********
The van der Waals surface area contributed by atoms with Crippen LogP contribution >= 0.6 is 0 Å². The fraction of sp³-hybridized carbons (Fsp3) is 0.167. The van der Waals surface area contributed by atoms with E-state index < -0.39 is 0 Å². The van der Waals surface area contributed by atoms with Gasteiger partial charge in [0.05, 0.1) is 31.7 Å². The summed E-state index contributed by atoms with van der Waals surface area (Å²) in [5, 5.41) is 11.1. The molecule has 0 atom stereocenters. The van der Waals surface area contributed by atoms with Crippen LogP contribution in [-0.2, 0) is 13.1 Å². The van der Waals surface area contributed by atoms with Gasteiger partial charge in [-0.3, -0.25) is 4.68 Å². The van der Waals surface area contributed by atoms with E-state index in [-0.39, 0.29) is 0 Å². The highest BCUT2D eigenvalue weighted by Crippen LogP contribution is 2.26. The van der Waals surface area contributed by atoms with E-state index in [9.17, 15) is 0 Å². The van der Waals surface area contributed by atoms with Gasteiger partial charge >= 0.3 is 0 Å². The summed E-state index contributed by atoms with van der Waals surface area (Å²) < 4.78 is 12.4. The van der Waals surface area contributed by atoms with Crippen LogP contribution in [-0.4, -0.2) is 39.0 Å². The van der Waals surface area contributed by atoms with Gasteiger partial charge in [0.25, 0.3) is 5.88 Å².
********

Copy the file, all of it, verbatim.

The van der Waals surface area contributed by atoms with Crippen LogP contribution >= 0.6 is 0 Å². The fraction of sp³-hybridized carbons (Fsp3) is 0.167. The van der Waals surface area contributed by atoms with E-state index < -0.39 is 0 Å². The van der Waals surface area contributed by atoms with Gasteiger partial charge in [0.05, 0.1) is 31.7 Å². The summed E-state index contributed by atoms with van der Waals surface area (Å²) in [5, 5.41) is 11.1. The molecule has 0 atom stereocenters. The van der Waals surface area contributed by atoms with Crippen LogP contribution in [-0.2, 0) is 13.1 Å². The van der Waals surface area contributed by atoms with Gasteiger partial charge in [-0.3, -0.25) is 4.68 Å². The van der Waals surface area contributed by atoms with E-state index in [-0.39, 0.29) is 0 Å². The highest BCUT2D eigenvalue weighted by Crippen LogP contribution is 2.26. The van der Waals surface area contributed by atoms with E-state index in [9.17, 15) is 0 Å². The van der Waals surface area contributed by atoms with Gasteiger partial charge >= 0.3 is 0 Å². The summed E-state index contributed by atoms with van der Waals surface area (Å²) < 4.78 is 12.4. The van der Waals surface area contributed by atoms with Crippen LogP contribution in [-0.4, -0.2) is 39.0 Å². The van der Waals surface area contributed by atoms with Gasteiger partial charge in [0.25, 0.3) is 5.88 Å².